Lebanon to ask Japan to return Carlos Ghosn

Ghosn, who holds both Lebanese and French citizenship, is accused of falsifying securities reports and underreporting his earnings by Japanese authorities which led him to be dismissed by both Nissan and Mitsubishi.
by Georgi Azar

29 November 2018 | 12:29

Source: by Annahar

  • by Georgi Azar
  • Source: Annahar
  • Last update: 29 November 2018 | 12:29

Former Mitsubishi and Nissan chairman chairman Carlos Ghosn (AP)

BEIRUT: Caretaker Justice Minister Salim Jreissati will ask Japan to return embattled businessman Carlos Ghosn to face trial on Lebanese soil. 

Speaking to Annahar, Jreissati said a letter has been dispatched to Japanese authorities asking for a detailed overview of the charges brought against Ghosn as well as to afford him a meeting with Lebanese ambassador to Japan. Depending on the charges brought against Ghosn, Jreissati will then hand over a request to Japanese authorities. 

Jreissati's demand is based on the global anti-corruption treaty enacted in 2009, signed by 141 countries including Japan and Lebanon.

"Article 44 and 22 of the UN Convention against Corruption (UNCAC) paves the way to return the accused to face trial in Lebanon if charges apply in both countries," Jreissati said. 

"We are awaiting a comprehensive examination of the case against Ghosn before issuing the request," he told Annahar, adding that "matters of tax evasion, abuse of trust, or the misuse of corporate funds apply to UNCAC."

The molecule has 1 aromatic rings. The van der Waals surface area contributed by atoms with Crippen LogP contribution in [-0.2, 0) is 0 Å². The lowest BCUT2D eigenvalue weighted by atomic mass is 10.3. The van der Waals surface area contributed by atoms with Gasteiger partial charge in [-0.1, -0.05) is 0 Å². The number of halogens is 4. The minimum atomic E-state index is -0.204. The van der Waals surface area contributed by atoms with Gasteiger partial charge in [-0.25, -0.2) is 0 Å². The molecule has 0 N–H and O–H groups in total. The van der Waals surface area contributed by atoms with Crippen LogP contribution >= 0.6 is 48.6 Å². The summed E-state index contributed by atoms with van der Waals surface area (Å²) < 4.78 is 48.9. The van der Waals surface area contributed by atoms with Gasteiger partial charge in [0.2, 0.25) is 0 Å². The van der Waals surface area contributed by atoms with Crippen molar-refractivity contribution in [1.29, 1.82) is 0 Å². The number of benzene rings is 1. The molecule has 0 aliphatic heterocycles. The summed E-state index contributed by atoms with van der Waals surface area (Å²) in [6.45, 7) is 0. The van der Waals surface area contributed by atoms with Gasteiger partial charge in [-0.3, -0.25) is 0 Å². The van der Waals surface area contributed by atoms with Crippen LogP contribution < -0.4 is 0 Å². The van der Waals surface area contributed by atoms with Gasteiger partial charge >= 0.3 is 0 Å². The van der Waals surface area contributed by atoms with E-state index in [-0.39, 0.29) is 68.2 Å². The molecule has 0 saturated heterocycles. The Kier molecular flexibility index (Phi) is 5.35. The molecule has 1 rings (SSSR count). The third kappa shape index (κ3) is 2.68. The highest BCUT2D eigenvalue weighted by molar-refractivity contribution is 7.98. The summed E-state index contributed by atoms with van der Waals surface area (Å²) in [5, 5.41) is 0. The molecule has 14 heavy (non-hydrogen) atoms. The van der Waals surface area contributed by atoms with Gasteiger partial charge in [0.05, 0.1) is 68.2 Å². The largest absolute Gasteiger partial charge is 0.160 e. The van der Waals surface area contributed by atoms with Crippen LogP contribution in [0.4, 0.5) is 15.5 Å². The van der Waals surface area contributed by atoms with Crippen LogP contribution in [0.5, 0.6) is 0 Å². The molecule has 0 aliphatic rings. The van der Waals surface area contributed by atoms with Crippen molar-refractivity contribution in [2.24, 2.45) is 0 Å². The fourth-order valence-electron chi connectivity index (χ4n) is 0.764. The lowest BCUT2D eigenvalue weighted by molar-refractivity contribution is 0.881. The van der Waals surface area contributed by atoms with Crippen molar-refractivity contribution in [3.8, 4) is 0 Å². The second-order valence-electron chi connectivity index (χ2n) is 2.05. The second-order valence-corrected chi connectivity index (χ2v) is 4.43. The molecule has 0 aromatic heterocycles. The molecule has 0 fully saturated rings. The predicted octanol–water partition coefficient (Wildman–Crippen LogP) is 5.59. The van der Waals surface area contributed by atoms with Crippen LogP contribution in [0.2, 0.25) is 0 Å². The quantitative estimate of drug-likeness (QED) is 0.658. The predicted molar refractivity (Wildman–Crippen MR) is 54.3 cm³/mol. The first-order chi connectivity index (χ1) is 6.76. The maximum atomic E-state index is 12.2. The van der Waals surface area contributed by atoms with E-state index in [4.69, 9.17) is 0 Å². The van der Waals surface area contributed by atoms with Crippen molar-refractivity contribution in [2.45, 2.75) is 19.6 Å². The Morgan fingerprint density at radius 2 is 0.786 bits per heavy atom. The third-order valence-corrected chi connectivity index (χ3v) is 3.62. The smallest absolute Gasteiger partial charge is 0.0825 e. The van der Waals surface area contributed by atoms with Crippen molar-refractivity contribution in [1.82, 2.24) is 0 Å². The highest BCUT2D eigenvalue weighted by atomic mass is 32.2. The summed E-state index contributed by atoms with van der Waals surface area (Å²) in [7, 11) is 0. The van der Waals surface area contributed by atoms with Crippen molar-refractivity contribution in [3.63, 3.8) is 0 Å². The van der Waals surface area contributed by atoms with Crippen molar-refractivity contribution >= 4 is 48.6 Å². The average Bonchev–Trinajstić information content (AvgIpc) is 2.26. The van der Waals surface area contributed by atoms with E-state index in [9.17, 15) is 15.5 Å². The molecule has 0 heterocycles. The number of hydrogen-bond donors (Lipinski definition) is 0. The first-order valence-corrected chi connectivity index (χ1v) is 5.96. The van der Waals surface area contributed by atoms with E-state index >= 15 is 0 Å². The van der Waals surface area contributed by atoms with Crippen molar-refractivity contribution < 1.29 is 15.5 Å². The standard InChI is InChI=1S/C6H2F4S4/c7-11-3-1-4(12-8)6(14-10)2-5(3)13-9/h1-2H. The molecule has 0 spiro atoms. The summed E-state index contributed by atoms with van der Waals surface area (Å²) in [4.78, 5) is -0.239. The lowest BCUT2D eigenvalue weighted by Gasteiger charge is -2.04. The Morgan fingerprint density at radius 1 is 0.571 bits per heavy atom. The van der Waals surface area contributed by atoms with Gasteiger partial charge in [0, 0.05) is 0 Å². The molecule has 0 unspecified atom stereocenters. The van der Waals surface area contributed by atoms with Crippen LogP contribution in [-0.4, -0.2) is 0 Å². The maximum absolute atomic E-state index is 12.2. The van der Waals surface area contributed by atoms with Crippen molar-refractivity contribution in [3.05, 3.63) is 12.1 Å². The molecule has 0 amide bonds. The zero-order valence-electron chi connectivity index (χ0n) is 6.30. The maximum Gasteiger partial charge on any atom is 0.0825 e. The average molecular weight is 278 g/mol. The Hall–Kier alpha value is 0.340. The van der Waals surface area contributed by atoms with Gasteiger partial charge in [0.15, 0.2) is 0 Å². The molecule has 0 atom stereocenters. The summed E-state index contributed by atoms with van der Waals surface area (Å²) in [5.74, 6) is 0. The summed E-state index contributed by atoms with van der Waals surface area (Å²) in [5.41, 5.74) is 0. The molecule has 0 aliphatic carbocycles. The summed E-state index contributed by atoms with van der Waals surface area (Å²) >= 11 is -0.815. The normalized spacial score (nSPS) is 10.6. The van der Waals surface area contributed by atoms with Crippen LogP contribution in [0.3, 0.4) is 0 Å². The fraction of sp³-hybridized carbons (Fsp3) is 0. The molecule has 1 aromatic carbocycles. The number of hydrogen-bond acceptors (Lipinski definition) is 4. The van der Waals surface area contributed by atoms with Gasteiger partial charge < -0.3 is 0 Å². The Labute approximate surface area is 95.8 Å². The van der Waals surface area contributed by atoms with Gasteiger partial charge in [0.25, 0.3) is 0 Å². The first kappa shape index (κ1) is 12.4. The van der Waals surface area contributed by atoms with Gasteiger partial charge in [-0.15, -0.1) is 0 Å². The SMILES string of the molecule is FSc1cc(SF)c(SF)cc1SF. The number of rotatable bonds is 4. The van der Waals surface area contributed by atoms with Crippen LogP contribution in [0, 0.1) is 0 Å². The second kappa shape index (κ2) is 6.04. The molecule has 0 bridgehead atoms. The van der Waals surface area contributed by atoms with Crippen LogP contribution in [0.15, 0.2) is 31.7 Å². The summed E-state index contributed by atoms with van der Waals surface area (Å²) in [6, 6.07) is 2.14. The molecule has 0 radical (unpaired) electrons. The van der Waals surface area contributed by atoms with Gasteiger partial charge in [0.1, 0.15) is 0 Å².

Ghosn, who holds both Lebanese and French citizenship, is accused of falsifying securities reports and underreporting his earnings by Japanese authorities which led him to be dismissed by both Nissan and Mitsubishi. 

Ghosn's assets in Lebanon are also under review, he said, pointing to Nissan's Beirut representatives exploring his different properties and how they were financed. 

Given the lack of an extradition agreement between Japan and Lebanon, the UNCAC is the sole course of action to trie Ghosn on Lebanese soil. 

An international team of lawyers and legal experts, including established Lebanese attorneys, to defend former Nissan chairman Carlos Ghosn, sources told Annahar this week.

The prominent businessman has up to this point retained his position as Renault CEO and chairman, with the French automobile giant being the largest Nissan shareholder. The French government also owns 15 percent of Renault.

Thus far, French authorities have yet to condemn Ghosn, awaiting further concrete evidence turning these allegations into facts. 


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